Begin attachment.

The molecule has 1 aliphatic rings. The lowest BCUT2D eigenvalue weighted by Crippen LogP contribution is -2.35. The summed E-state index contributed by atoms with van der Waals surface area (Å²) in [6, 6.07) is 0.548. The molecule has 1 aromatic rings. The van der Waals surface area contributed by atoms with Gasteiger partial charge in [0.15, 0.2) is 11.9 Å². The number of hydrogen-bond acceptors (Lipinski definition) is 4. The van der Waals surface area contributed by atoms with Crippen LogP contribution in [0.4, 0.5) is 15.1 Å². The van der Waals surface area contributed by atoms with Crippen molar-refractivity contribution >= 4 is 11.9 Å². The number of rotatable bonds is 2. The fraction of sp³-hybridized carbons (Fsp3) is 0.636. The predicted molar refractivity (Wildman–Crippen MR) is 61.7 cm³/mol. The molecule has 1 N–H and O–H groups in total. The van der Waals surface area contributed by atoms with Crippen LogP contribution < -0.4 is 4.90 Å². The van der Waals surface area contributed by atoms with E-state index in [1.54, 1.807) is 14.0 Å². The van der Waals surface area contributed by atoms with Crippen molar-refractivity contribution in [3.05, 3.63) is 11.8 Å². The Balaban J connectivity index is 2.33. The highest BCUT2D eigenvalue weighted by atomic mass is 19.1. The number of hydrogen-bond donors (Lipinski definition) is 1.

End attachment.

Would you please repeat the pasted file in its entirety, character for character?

The molecule has 1 aliphatic rings. The lowest BCUT2D eigenvalue weighted by Crippen LogP contribution is -2.35. The summed E-state index contributed by atoms with van der Waals surface area (Å²) in [6, 6.07) is 0.548. The molecule has 1 aromatic rings. The van der Waals surface area contributed by atoms with Gasteiger partial charge in [0.15, 0.2) is 11.9 Å². The number of hydrogen-bond acceptors (Lipinski definition) is 4. The van der Waals surface area contributed by atoms with Crippen LogP contribution in [0.4, 0.5) is 15.1 Å². The van der Waals surface area contributed by atoms with Crippen molar-refractivity contribution >= 4 is 11.9 Å². The number of rotatable bonds is 2. The fraction of sp³-hybridized carbons (Fsp3) is 0.636. The predicted molar refractivity (Wildman–Crippen MR) is 61.7 cm³/mol. The molecule has 1 N–H and O–H groups in total. The van der Waals surface area contributed by atoms with Crippen LogP contribution < -0.4 is 4.90 Å². The van der Waals surface area contributed by atoms with E-state index in [1.54, 1.807) is 14.0 Å². The van der Waals surface area contributed by atoms with Crippen molar-refractivity contribution in [3.05, 3.63) is 11.8 Å². The Balaban J connectivity index is 2.33. The highest BCUT2D eigenvalue weighted by atomic mass is 19.1. The number of hydrogen-bond donors (Lipinski definition) is 1.